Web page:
Co-Founder & Managing Partner
Former Landor Chairman/Brand Strategy Guru
Consumers Are More Likely to Celebrate Brands That Celebrate Women Every Day
I have a friend who told me she doesn’t send her mother Mother’s Day cards. Her mother’s attitude is that a pretty card, although a nice gesture, isn’t a substitute for a year’s worth of appreciation. While I know for a fact that my friend absolutely appreciates her mother, this little anecdote kind of sums up how I feel about the reaction of marketers and brands to International Women’s Day.
This March 8th event is intended to celebrate women’s cultural, political, social, and economic achievements and to raise awareness of, and rally around, gender equality. While International Women’s Day is not a new initiative, it takes on new significance this year, in good part the result of the election of Kamala Harris, the first woman to hold the position of Vice President of the United States. In terms of achievement, this was a profoundly momentous event on many levels. But to set aside one day to celebrate the long-fought and hard won achievement of women, be it in politics, business, or the entertainment world is, in my opinion, disingenuous.
Yes, it’s a nice gesture that many marketers have created touching and motivational ads and promotions linking their brands to International Women’s Day. Among past examples, Nike’s powerful “there’s no wrong way to be a woman,” spot, Mattel’s launch of 17 role-model Barbie dolls honoring women of achievement, including Amelia Earhart, NASA mathematician, Katherine Johnson, and Olympic snowboarder, Chloe Kim. And, also, the McDonald’s campaign lauding the myriad women entrepreneurs who own its franchises. Linking a brand to a social cause or a higher purpose is now and always has been a good thing. Brands should want to connect with consumers in a way that resonates beyond a specific product or service. These days, more and more, people want to know about the values of the brand before they opt in as consumers of the brand.
My belief, however, is that the brands that will do the best in any linkage are those that do not see these causes or purposes as a 24-hour promotional opportunity, but as a long-term business strategy. Actually, make that a holistic social and cultural strategy. We are, after all, talking about gender equality. Why one day? What about the other 364 days? One of my favorite examples of a brand that has been taking the 365-day attitude when it comes to literally celebrating women is General Electric (GE). “Imagine a world where we treat great female scientists like celebrities,” it poses in a advertising initiative. Celebrating Millie Dresselhaus (who passed away a few years ago at the age of 87), the first woman to win the National Medal of Science in Engineering, the spot was part of GE’s campaign to raise awareness that it planned to significantly increase its employment of women in STEM (science, technology, engineering, and mathematics) roles in order to bridge the STEM gender gap and achieve 50/50 gender representation in its technical entry-level programs. The campaign was launched to celebrate female scientists and inspire girls to become scientists in order to help GE find recruits to meet the growing demands for professionals in this field.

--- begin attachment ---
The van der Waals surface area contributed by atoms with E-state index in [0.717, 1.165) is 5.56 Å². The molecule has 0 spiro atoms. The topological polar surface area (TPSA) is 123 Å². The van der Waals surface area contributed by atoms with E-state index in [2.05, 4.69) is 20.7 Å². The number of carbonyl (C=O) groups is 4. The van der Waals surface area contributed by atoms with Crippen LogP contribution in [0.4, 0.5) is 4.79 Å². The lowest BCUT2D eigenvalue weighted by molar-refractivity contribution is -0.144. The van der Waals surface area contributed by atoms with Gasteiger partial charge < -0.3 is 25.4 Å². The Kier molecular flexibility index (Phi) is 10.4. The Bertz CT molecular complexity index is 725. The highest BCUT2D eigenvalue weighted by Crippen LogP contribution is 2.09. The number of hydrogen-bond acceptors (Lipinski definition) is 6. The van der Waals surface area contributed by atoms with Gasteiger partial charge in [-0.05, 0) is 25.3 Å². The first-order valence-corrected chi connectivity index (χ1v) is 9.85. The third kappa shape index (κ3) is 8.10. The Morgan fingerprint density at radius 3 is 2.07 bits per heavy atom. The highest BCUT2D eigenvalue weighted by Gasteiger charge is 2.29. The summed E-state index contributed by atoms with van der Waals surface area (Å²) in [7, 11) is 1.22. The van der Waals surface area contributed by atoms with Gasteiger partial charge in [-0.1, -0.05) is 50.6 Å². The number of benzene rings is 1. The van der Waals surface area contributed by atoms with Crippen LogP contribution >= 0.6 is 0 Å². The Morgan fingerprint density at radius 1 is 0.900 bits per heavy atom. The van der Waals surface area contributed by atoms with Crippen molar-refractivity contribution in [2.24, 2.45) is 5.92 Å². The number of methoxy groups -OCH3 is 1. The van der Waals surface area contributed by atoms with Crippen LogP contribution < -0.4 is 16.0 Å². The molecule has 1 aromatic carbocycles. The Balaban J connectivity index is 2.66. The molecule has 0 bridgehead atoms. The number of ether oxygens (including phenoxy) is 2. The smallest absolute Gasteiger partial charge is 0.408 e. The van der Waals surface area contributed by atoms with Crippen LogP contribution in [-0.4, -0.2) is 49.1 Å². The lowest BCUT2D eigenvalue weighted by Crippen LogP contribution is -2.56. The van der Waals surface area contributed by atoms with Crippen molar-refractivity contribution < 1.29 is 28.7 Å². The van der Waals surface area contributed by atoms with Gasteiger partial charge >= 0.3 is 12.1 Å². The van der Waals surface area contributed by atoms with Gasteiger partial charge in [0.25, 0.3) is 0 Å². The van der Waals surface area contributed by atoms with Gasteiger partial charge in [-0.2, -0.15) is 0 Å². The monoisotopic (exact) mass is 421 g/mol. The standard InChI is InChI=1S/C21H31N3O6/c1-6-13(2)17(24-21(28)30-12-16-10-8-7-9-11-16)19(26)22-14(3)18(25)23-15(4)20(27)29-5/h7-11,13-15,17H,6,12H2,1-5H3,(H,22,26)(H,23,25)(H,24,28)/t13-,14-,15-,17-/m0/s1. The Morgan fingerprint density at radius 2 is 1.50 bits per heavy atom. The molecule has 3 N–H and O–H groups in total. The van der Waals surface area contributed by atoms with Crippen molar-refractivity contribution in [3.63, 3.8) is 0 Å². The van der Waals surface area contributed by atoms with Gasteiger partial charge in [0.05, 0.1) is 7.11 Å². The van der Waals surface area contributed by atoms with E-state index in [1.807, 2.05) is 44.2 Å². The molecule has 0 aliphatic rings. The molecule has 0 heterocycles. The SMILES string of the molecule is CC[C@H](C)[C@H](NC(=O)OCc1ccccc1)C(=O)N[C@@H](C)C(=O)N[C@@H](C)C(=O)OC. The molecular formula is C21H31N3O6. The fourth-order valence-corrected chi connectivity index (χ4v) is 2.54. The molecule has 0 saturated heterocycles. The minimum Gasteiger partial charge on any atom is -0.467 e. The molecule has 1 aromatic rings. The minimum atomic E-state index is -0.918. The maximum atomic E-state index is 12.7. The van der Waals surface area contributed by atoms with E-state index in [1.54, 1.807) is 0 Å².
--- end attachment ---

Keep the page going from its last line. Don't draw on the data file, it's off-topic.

In an era in which every brand is trying to do the politically correct thing, to link itself to a higher purpose, consumers will perceive any short-term efforts as the short-term promotions they really are. This is especially true given our transparent marketplace and its increasingly skeptical population in which the value of authenticity cannot be overstated. To make a real contribution to social causes, brands must take the long view and build solutions around how they do business 365 days a year. In other words, don’t send a card. Show me you care every day. Provide proof of your awareness that gender equality is not simply a marketing opportunity, but how business should be done, and life should be lived, day in and day out.
by Mitch Ratcliffe
by Kimmi Grewal